New York City

Cuomo outlines New York State’s Ebola plan

Eight hospitals to be first responders: Four in NYC, two in Long Island

October 16, 2014 By Mary Frost Brooklyn Daily Eagle
Designated Ebola hospitals in NYS.
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Gov. Andrew Cuomo and other officials outlined a statewide Ebola preparedness plan at a press conference on Thursday.

Cuomo said eight hospitals across the state were chosen as Ebola first responders. Four of the hospitals are located in New York City, and two in Long Island.

“We’re trying to train the entire system, but we’re developing specialized capacity. Over 200 hospitals in the state have to be prepared, but we’ve identified eight hospitals that have been receiving intensive training,” Cuomo said.

“The same with the MTA and the Port Authority,” he added. “All employees will be trained, but specialized units will receive intensive training.”

The eight hospitals include three in Manhattan (Mt. Sinai, New York Presbyterian, Bellevue), one in the Bronx (Montefiore), two on Long Island (North Shore/LIJ Health System, SUNY’s Stony Brook University Hospital), one in Syracuse (SUNY Upstate University Hospital) and one in Rochester (University of Rochester Medical Center).

Cuomo said he wouldn’t be surprised if Ebola appeared in the state — but that in making advance preparations he was “erring on the side of caution.”

“Rather than the alternative, which is we’re unprepared. We want to be cautious, but we also want to keep perspective. There’s no reason for undue panic. This state is probably the best prepared in the nation” in terms of resources and infrastructure, he said.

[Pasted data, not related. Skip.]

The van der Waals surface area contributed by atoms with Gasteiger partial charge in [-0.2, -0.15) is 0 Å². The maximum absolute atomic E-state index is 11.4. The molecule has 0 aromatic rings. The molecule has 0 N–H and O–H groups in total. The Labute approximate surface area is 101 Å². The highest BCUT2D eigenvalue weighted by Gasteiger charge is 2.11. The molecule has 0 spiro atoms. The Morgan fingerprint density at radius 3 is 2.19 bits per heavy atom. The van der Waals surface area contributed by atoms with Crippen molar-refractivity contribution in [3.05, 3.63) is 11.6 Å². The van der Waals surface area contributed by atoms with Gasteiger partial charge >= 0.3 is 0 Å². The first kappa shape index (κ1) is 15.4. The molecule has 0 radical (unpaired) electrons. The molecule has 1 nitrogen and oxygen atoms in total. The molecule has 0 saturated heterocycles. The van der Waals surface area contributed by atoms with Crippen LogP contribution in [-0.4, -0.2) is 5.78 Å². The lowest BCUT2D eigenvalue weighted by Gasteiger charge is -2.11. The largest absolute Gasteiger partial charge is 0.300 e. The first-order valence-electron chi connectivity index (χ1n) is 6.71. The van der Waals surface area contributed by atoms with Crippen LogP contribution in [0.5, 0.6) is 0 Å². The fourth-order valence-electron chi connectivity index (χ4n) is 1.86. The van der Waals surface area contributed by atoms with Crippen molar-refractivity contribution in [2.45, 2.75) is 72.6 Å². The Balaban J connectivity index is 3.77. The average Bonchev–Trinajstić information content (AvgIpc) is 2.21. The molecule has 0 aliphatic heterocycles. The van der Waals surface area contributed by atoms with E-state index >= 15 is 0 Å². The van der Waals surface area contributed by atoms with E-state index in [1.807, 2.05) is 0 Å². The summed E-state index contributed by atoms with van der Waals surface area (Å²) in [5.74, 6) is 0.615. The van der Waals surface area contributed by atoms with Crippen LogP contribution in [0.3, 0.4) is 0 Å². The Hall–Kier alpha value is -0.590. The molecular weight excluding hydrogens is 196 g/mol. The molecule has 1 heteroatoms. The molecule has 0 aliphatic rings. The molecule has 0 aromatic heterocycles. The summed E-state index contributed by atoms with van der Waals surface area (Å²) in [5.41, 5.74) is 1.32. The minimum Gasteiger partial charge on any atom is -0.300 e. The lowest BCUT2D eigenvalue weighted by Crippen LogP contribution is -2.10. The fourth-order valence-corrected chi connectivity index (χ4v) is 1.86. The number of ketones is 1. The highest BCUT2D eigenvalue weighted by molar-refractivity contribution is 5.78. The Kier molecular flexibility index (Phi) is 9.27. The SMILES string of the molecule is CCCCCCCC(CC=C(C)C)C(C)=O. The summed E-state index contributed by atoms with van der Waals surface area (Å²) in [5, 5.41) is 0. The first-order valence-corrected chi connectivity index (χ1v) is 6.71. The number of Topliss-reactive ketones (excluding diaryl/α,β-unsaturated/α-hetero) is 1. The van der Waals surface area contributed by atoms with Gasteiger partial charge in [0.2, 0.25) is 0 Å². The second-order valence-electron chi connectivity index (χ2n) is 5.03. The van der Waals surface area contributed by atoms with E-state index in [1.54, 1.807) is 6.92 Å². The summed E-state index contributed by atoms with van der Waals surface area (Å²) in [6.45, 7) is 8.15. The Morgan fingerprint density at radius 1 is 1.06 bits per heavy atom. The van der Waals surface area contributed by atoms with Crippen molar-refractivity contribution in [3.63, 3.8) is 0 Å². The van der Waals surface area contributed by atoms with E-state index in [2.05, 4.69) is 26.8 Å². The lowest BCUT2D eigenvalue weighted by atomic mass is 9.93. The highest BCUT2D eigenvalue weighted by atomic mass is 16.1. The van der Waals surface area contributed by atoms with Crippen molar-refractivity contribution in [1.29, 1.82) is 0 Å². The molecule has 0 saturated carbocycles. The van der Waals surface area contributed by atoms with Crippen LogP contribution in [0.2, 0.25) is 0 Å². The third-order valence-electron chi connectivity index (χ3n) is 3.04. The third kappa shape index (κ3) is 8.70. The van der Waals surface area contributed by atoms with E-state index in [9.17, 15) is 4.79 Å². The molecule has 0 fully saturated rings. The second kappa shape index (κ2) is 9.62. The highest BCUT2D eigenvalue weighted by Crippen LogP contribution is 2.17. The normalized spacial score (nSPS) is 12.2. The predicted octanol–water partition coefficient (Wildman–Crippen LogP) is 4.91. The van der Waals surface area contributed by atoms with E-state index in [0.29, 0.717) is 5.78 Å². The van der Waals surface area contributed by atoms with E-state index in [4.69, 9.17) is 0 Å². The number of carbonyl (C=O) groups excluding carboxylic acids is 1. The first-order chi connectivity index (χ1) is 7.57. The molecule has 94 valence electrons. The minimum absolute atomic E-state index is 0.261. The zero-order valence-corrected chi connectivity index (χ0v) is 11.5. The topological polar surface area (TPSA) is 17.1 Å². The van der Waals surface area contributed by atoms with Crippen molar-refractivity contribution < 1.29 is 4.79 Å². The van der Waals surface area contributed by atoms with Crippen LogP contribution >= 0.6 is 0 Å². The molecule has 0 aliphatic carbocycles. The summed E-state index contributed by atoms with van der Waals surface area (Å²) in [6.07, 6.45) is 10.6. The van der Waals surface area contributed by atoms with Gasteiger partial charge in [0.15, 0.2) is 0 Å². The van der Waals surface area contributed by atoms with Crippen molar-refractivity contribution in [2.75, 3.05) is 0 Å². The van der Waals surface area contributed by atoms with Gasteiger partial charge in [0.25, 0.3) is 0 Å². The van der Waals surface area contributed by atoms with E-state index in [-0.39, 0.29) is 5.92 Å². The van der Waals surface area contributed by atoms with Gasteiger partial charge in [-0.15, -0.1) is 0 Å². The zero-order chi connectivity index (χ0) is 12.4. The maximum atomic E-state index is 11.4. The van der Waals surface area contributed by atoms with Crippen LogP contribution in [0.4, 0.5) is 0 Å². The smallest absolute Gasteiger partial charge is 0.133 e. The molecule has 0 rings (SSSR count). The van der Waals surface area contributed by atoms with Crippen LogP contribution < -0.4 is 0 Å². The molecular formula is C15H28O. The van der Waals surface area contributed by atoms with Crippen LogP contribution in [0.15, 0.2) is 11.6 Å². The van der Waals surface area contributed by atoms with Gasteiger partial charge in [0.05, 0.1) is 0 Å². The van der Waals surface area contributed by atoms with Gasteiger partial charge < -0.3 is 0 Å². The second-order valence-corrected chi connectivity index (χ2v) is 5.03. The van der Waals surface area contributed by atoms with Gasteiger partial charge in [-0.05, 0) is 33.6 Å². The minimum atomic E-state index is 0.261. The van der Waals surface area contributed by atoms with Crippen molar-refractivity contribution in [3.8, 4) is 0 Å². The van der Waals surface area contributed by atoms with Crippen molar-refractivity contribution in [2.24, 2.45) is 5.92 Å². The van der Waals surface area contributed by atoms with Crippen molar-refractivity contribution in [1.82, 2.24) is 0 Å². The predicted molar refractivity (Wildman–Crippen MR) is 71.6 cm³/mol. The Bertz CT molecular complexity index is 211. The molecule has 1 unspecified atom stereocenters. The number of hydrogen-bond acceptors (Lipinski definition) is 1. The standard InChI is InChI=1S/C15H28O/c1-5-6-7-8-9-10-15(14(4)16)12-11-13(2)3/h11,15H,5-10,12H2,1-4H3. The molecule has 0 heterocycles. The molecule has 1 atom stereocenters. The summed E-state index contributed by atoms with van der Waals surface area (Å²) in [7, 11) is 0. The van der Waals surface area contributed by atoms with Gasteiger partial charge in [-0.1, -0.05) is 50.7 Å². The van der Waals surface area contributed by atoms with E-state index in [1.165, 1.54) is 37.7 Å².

According to the state Department of Health, there has not yet been a confirmed case of Ebola in New York City.


MTA, Port Authority develop plans

Pat Foye, executive director of the Port Authority of NY and NJ, which has jurisdiction over airports, said the organization had convened the Port Authority Pandemic Work Group to coordinate with international airports and share best practices. Upstate airports will work with the MTA and the Port Authority, along with the federal government and the CDC.

When asked by reporters if the state could bar entry to flights from Ebola-affected areas in Africa, Cuomo pointed out that only the federal government could ban these flights. “The president said that’s an issue he’s looking at. It can’t be done on the state level.”

Foye said there are no direct flights from the affected African nations to New York City. “They all go through Brussels and Paris.”

Tom Prendergast, chair and CEO of the MTA, said the agency has received the Department of Health’s okay for its protocols to remove infectious waste and clean buses and trains. These include isolating areas where waste is found and the proper use of appropriate personal protective equipment.

“We’ve met with the labor unions to ensure effective implementation” of the protocols, he said.

Dr. Howard Zucker, acting commissioner of the state Department of Health, recommended that New York residents get flu shots, since the symptoms resemble the early stages of Ebola.

“Good public health is what we’re always looking at. Wash your hands, get your flu shot.”

In response to a question from a reporter, he agreed that carrying alcohol-based hand wipes was a good idea.

Zucker said DOH would work with the NYC Department of Education in the case of sick children and cooperate to “identify all contacts.”

In a separate release, the state said that Zucker has issued a Commissioner’s Order to all hospitals, treatment centers and ambulance services in New York State, “requiring that they follow protocols for identification, isolation and medical evaluation of patients requiring care, and also mandating that all staff be trained in person in the practice of donning and removing personal protective equipment.”

Next week, the State Department of Health will join representatives from the Centers for Disease Control and Prevention, the Greater New York Hospital Association, 1199 SEIU and the Partnership for Quality Care for an Ebola education session for health care workers. The training will take place on Tuesday, October 21 from 10 a.m. to 1:30 p.m. at the Javits Center in New York City.

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